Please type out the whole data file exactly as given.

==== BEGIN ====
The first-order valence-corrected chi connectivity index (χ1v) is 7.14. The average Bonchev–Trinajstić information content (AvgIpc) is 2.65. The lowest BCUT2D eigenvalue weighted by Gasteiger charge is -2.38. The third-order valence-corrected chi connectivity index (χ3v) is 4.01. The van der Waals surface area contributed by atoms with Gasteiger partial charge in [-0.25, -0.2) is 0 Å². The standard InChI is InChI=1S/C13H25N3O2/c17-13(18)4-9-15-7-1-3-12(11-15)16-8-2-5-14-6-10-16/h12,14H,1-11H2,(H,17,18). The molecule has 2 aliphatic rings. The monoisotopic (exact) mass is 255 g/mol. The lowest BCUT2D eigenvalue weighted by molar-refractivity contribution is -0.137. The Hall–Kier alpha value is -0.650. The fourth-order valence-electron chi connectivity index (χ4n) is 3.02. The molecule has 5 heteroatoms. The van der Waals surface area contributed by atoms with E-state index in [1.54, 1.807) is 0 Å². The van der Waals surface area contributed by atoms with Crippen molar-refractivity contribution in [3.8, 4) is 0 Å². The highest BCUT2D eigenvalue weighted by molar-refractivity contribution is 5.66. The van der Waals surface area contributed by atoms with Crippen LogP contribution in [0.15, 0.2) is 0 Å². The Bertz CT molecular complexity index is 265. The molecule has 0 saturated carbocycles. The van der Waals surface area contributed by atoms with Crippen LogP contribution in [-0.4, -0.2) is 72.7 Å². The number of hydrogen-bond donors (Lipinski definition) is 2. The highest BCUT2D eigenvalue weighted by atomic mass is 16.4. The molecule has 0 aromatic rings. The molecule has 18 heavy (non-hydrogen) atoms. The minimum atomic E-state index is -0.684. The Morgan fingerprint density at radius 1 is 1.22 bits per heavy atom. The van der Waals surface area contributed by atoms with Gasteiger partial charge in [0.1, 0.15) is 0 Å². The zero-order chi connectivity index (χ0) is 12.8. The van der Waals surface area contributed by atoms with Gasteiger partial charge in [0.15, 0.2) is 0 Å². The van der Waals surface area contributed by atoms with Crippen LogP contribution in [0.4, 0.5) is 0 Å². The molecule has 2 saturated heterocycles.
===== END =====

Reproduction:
The first-order valence-corrected chi connectivity index (χ1v) is 7.14. The average Bonchev–Trinajstić information content (AvgIpc) is 2.65. The lowest BCUT2D eigenvalue weighted by Gasteiger charge is -2.38. The third-order valence-corrected chi connectivity index (χ3v) is 4.01. The van der Waals surface area contributed by atoms with Gasteiger partial charge in [-0.25, -0.2) is 0 Å². The standard InChI is InChI=1S/C13H25N3O2/c17-13(18)4-9-15-7-1-3-12(11-15)16-8-2-5-14-6-10-16/h12,14H,1-11H2,(H,17,18). The molecule has 2 aliphatic rings. The monoisotopic (exact) mass is 255 g/mol. The lowest BCUT2D eigenvalue weighted by molar-refractivity contribution is -0.137. The Hall–Kier alpha value is -0.650. The fourth-order valence-electron chi connectivity index (χ4n) is 3.02. The molecule has 5 heteroatoms. The van der Waals surface area contributed by atoms with E-state index in [1.54, 1.807) is 0 Å². The van der Waals surface area contributed by atoms with Crippen molar-refractivity contribution in [3.8, 4) is 0 Å². The highest BCUT2D eigenvalue weighted by molar-refractivity contribution is 5.66. The van der Waals surface area contributed by atoms with Crippen LogP contribution in [0.15, 0.2) is 0 Å². The Bertz CT molecular complexity index is 265. The molecule has 0 saturated carbocycles. The van der Waals surface area contributed by atoms with Crippen LogP contribution in [-0.4, -0.2) is 72.7 Å². The number of hydrogen-bond donors (Lipinski definition) is 2. The highest BCUT2D eigenvalue weighted by atomic mass is 16.4. The molecule has 0 aromatic rings. The molecule has 18 heavy (non-hydrogen) atoms. The minimum atomic E-state index is -0.684. The Morgan fingerprint density at radius 1 is 1.22 bits per heavy atom. The van der Waals surface area contributed by atoms with Gasteiger partial charge in [0.1, 0.15) is 0 Å². The zero-order chi connectivity index (χ0) is 12.8. The van der Waals surface area contributed by atoms with Gasteiger partial charge in [0.15, 0.2) is 0 Å². The van der Waals surface area contributed by atoms with Crippen LogP contribution in [0.4, 0.5) is 0 Å². The molecule has 2 saturated heterocycles.